Costochondritis is the result of inflammation (irritation) of the cartilage of the front of the chest wall where the ribs attach to the breastbone. It causes local pain and tenderness of the chest around the breastbone. The most common sites for Costochondritis to occur are in the 2nd through 4th ribs at the level of the heart or breast. The discomfort usually involves more than just one rib.

Break the word into three parts, and it becomes easier to understand. COSTO / CHONDR / ITIS.

Costo = The main part of the rib made of bone.

Chondr = A shorter piece of the rib made of Cartilage (a softened variety of bone; similar to the tissue forming the bridge in the outer part of the Nose.)

- itis = A commonly used suffix implying Inflammation (or irritation)

The inflammation most often occurs where the two parts of the rib come together, and pressure over this spot will cause pain. Less commonly the pain is where the cartilage joins the "Breast Bone" or "sternum".

As shown in the picture at the right, children will usually complain of pain in the area between the two arrows.

In the beginning, the pain is usually worsened by activity or exercise, and can also be very uncomfortable when taking a deep breath. The pain can often be felt by simply touching the involved area.

Eventually the pain subsides to a dull, constant ache or tenderness involving the cartilage and ribs on either side of the breastbone. The cause of this condition is usually unknown but it can be the result of trauma to the rib cage, a viral infection, part of an inflammatory illness or from repeated minor injury or unaccustomed activity, such as painting or moving furniture. The symptoms usually disappear without treatment.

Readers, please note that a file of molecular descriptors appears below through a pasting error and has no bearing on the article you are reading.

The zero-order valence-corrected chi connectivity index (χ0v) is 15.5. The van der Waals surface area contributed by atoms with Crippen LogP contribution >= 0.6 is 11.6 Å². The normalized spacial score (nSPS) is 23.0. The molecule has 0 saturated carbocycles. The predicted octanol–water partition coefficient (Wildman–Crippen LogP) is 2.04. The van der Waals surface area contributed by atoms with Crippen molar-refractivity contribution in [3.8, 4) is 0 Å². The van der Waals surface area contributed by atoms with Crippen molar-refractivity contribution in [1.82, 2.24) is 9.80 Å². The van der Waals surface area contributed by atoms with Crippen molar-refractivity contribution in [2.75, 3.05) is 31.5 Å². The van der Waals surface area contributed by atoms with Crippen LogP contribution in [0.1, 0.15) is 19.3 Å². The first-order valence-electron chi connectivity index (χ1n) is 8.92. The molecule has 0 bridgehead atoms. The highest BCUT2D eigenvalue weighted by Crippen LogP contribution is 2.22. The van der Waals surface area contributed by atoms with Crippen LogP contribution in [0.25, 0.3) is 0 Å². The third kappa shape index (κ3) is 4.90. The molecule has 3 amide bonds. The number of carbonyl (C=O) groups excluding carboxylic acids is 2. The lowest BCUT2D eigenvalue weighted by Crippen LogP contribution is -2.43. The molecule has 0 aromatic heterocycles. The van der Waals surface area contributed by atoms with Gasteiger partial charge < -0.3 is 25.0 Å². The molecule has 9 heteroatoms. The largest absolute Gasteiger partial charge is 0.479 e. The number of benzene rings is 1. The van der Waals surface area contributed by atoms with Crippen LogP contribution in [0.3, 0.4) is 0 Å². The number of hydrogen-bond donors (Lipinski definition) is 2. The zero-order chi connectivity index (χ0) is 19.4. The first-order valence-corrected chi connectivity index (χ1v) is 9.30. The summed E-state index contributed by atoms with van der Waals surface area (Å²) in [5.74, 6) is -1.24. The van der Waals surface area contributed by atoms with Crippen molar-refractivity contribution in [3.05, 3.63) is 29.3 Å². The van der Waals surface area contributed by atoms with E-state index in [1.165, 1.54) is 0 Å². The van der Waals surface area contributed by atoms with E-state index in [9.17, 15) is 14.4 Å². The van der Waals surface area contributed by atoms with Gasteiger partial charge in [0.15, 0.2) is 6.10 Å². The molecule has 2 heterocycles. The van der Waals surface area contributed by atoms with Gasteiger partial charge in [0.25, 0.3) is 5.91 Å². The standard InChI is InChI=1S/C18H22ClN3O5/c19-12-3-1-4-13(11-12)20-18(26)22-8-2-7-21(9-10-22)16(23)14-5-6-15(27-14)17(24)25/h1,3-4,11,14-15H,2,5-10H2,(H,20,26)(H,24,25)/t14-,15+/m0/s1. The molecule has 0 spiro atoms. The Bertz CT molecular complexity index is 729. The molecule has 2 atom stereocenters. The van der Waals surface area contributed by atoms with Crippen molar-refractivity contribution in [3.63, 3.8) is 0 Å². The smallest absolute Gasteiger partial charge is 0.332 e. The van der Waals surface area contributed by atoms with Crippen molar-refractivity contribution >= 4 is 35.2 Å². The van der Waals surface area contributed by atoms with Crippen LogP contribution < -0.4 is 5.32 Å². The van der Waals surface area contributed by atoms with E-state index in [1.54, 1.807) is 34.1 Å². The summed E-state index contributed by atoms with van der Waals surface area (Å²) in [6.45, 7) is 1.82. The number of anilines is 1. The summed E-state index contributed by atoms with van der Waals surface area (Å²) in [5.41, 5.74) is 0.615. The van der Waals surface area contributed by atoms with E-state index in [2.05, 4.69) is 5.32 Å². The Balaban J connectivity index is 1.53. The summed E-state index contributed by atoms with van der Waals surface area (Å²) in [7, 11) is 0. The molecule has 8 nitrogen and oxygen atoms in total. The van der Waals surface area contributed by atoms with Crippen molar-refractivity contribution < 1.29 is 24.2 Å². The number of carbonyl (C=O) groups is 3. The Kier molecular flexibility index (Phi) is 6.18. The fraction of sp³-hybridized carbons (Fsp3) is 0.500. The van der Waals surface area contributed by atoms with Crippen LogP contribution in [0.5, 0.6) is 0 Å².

Children may say their heart or lungs hurt because of the location of the pain (around the heart area) or because of discomfort occurs when they take a deep breath. However there is no reason for alarm. Because of the inflammation (swelling) around the ribs, it is uncomfortable to take a normal deep breath.

The heart and lungs are normal in children who experience the discomfort of costochondritis. If your child appears to be having shortness of breath or pain with vigorous exercise, it is important for your child to be examined.

Stress contributes to the pain because it makes the muscles tense. Other things that hurt are lifting, pushing, pulling, sneezing, coughing, long hours of driving or using the computer, repetitive motions and caffeine. Cold, rainy and humid weather also make the discomfort worse.


Most cases of costochondritis get better quickly with the following home self-treatment:

  1. Rest until movement or exercise no longer causes discomfort. Exercise, deep breathing, and strain on the muscles of the chest may worsen the symptoms of pain and slow the healing process. As a general rule of thumb, avoid or limit activities that worsen your pain. (weight-lifting, push-ups).
  2. Apply heat or ice to the affected area to help decrease any pain.
  3. OTC anti-inflammatory medications (ibuprofen) can be used for up to 2 weeks. Since the underlying problem is inflammation, ibuprofen will help decrease the pain by decreasing the inflammation.
  4. Gradual return to exercise, using slow stretching to avoid reinjury.

Most of the time, the pain associated with costochondritis significantly improves within several weeks. While some pain may persist, it is usually mild and only associated with strenuous activity.

Costochondritis can reoccur. Having the condition once does not increase your chances of experiencing the symptoms again.


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